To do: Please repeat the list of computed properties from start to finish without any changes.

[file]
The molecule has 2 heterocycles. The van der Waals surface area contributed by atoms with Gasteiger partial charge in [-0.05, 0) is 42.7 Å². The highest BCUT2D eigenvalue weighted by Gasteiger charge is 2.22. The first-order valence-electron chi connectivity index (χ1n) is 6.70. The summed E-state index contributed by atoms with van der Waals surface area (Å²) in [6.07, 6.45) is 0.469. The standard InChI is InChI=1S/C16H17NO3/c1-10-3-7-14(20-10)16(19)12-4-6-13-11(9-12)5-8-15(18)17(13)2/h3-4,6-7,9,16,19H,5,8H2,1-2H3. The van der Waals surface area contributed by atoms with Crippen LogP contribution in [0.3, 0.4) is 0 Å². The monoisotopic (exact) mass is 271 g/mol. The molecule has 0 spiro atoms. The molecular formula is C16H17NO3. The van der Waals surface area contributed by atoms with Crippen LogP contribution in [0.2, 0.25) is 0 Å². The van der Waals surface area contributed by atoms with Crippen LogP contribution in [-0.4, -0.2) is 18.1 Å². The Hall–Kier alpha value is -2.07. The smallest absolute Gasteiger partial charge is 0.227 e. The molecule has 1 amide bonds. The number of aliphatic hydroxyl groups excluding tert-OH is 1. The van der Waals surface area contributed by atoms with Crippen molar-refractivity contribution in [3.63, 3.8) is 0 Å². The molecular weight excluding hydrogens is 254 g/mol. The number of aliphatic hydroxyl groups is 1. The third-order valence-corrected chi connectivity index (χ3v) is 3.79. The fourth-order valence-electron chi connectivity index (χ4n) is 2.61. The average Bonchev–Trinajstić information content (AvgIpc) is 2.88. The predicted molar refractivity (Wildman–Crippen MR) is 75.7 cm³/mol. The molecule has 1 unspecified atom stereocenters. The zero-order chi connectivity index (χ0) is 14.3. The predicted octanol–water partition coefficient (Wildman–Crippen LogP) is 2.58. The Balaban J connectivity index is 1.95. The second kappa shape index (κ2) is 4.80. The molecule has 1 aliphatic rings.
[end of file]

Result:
The molecule has 2 heterocycles. The van der Waals surface area contributed by atoms with Gasteiger partial charge in [-0.05, 0) is 42.7 Å². The highest BCUT2D eigenvalue weighted by Gasteiger charge is 2.22. The first-order valence-electron chi connectivity index (χ1n) is 6.70. The summed E-state index contributed by atoms with van der Waals surface area (Å²) in [6.07, 6.45) is 0.469. The standard InChI is InChI=1S/C16H17NO3/c1-10-3-7-14(20-10)16(19)12-4-6-13-11(9-12)5-8-15(18)17(13)2/h3-4,6-7,9,16,19H,5,8H2,1-2H3. The van der Waals surface area contributed by atoms with Crippen LogP contribution in [0.3, 0.4) is 0 Å². The monoisotopic (exact) mass is 271 g/mol. The molecule has 0 spiro atoms. The molecular formula is C16H17NO3. The van der Waals surface area contributed by atoms with Crippen LogP contribution in [0.2, 0.25) is 0 Å². The van der Waals surface area contributed by atoms with Crippen LogP contribution in [-0.4, -0.2) is 18.1 Å². The Hall–Kier alpha value is -2.07. The smallest absolute Gasteiger partial charge is 0.227 e. The molecule has 1 amide bonds. The number of aliphatic hydroxyl groups excluding tert-OH is 1. The van der Waals surface area contributed by atoms with Crippen molar-refractivity contribution in [3.63, 3.8) is 0 Å². The molecular weight excluding hydrogens is 254 g/mol. The number of aliphatic hydroxyl groups is 1. The third-order valence-corrected chi connectivity index (χ3v) is 3.79. The fourth-order valence-electron chi connectivity index (χ4n) is 2.61. The average Bonchev–Trinajstić information content (AvgIpc) is 2.88. The predicted molar refractivity (Wildman–Crippen MR) is 75.7 cm³/mol. The molecule has 1 unspecified atom stereocenters. The zero-order chi connectivity index (χ0) is 14.3. The predicted octanol–water partition coefficient (Wildman–Crippen LogP) is 2.58. The Balaban J connectivity index is 1.95. The second kappa shape index (κ2) is 4.80. The molecule has 1 aliphatic rings.